Reforming the transition of power aspects of the Constitution
SLevinson at law.utexas.edu
Mon Nov 7 00:38:43 PST 2005
Ilya writes (as part of his very interesting posting):
2. The presidential transition period, and whether it should be shortened.
Sandy may be right that it should be. In parliamentary systems, the transition period often lasts only a week or two. However, there are 2 countervailing considerations. First, in a parliamentary system, the opposition party generally has a "shadow cabinet" all set to go long before the election. So they don't need much time to choose ministers. That is not true of US presidential candidates, for the good reason that we don't even know who the candidate will be until not long before the election, and there are good reasons not to choose cabinet members while the election is going on. Second, the US government has many more political appointees that need to be changed during a transition than most parliamentary systems do. it takes time to pick these people, get them confirmed, and so on.
I think this is a very good example of how structures shape politics. Ilya is absolutely right that we vote for presidential candidates in the dark re their actual Administrations. I'm not sure why he is confident there are "good reasons" to have such a system. Might not the voteres have been interested in finding out that John Ashcroft would become AG (or Colin Powell Sec. of State), etc? I don't know that we have to go all the way to "shadow governments," but there's certainly something to be said for that practice, at least if one views elections as choosing a government instead of anointing a quasi-monarch who has free rein to appoint whomever he pleases.. Given that running for President has become (at least) a two-year -ong full-time job, I think it would be healthy for the political system if we expected presidential candidates to announce, by, say, October 1, whom they hoped to place in their Administration if elected. (This would allow some post-convention bargaining re supporters of losing candidates, etc.) In any event, I am confident that if we had a shorter transition period, historically, then our politics would have been shaped accordingly., and I tend to think for the better.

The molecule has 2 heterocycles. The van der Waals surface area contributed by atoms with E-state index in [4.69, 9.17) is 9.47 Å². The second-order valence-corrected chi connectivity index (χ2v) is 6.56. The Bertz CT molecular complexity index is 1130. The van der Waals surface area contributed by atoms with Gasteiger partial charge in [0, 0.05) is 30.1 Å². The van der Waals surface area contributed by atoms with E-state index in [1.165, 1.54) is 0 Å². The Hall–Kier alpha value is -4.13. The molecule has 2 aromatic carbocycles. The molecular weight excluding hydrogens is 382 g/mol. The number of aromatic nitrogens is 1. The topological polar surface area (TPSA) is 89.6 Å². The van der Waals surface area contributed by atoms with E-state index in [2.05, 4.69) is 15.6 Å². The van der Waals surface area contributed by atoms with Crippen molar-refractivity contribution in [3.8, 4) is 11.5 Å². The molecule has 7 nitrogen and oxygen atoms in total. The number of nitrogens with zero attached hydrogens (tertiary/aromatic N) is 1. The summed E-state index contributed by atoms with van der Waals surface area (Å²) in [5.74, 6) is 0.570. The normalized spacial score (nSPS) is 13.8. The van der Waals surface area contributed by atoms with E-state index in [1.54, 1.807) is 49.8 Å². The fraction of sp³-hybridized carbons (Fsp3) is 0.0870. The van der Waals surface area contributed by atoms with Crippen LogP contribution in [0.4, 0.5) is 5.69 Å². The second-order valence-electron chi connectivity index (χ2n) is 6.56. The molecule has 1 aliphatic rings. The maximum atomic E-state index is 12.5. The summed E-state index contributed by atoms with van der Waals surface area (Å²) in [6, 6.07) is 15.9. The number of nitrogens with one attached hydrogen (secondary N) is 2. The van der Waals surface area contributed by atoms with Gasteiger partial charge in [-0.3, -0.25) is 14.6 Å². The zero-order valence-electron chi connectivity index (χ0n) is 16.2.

One might respond, of course, that one finds the same sort of process in parliamentary systems with coalition governments. I.e., the prime minister (call him Ariel Sharon) desperately tries to put together a winning coalition within the parliament, and no one knows who is going to fill any given post until the majority is achieved. Perhaps this counts as an argument against parliamentarianism. I certainly don't think there's such an animal as a "perfect" governmental system. All involve sometimes anguishing tradeoffs.
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